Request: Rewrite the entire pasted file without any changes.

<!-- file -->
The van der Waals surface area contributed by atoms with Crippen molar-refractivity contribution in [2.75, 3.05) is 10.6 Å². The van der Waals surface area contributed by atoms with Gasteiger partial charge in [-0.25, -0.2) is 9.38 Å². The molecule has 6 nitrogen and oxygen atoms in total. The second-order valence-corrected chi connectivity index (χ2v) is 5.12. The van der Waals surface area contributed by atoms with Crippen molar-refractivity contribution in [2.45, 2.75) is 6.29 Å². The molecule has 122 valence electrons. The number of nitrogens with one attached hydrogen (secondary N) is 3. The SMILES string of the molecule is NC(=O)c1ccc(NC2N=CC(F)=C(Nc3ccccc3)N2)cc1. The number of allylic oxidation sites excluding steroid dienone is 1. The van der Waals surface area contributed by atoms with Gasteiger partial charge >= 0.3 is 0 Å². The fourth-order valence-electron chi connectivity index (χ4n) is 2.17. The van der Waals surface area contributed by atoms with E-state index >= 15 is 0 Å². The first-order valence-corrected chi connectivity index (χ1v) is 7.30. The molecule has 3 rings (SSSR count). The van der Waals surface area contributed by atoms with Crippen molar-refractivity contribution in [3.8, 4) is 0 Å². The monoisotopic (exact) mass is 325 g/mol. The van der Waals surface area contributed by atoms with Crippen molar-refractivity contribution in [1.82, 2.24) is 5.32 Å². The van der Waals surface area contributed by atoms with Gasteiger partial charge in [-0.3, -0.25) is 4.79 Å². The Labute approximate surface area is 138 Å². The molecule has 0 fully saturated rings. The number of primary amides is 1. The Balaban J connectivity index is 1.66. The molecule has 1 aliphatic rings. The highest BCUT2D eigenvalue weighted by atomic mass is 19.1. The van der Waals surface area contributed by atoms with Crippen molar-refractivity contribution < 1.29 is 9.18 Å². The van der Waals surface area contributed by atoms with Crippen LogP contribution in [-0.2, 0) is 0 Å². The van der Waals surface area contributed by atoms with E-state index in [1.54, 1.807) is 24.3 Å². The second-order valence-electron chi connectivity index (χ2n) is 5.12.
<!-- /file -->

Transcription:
The van der Waals surface area contributed by atoms with Crippen molar-refractivity contribution in [2.75, 3.05) is 10.6 Å². The van der Waals surface area contributed by atoms with Gasteiger partial charge in [-0.25, -0.2) is 9.38 Å². The molecule has 6 nitrogen and oxygen atoms in total. The second-order valence-corrected chi connectivity index (χ2v) is 5.12. The van der Waals surface area contributed by atoms with Crippen molar-refractivity contribution in [2.45, 2.75) is 6.29 Å². The molecule has 122 valence electrons. The number of nitrogens with one attached hydrogen (secondary N) is 3. The SMILES string of the molecule is NC(=O)c1ccc(NC2N=CC(F)=C(Nc3ccccc3)N2)cc1. The number of allylic oxidation sites excluding steroid dienone is 1. The van der Waals surface area contributed by atoms with Gasteiger partial charge >= 0.3 is 0 Å². The fourth-order valence-electron chi connectivity index (χ4n) is 2.17. The van der Waals surface area contributed by atoms with E-state index >= 15 is 0 Å². The first-order valence-corrected chi connectivity index (χ1v) is 7.30. The molecule has 3 rings (SSSR count). The van der Waals surface area contributed by atoms with Crippen molar-refractivity contribution in [3.8, 4) is 0 Å². The monoisotopic (exact) mass is 325 g/mol. The van der Waals surface area contributed by atoms with Crippen molar-refractivity contribution in [1.82, 2.24) is 5.32 Å². The van der Waals surface area contributed by atoms with Gasteiger partial charge in [-0.3, -0.25) is 4.79 Å². The Labute approximate surface area is 138 Å². The molecule has 0 fully saturated rings. The number of primary amides is 1. The Balaban J connectivity index is 1.66. The molecule has 1 aliphatic rings. The highest BCUT2D eigenvalue weighted by atomic mass is 19.1. The van der Waals surface area contributed by atoms with Crippen molar-refractivity contribution < 1.29 is 9.18 Å². The van der Waals surface area contributed by atoms with Crippen LogP contribution in [-0.2, 0) is 0 Å². The van der Waals surface area contributed by atoms with E-state index in [1.54, 1.807) is 24.3 Å². The second-order valence-electron chi connectivity index (χ2n) is 5.12.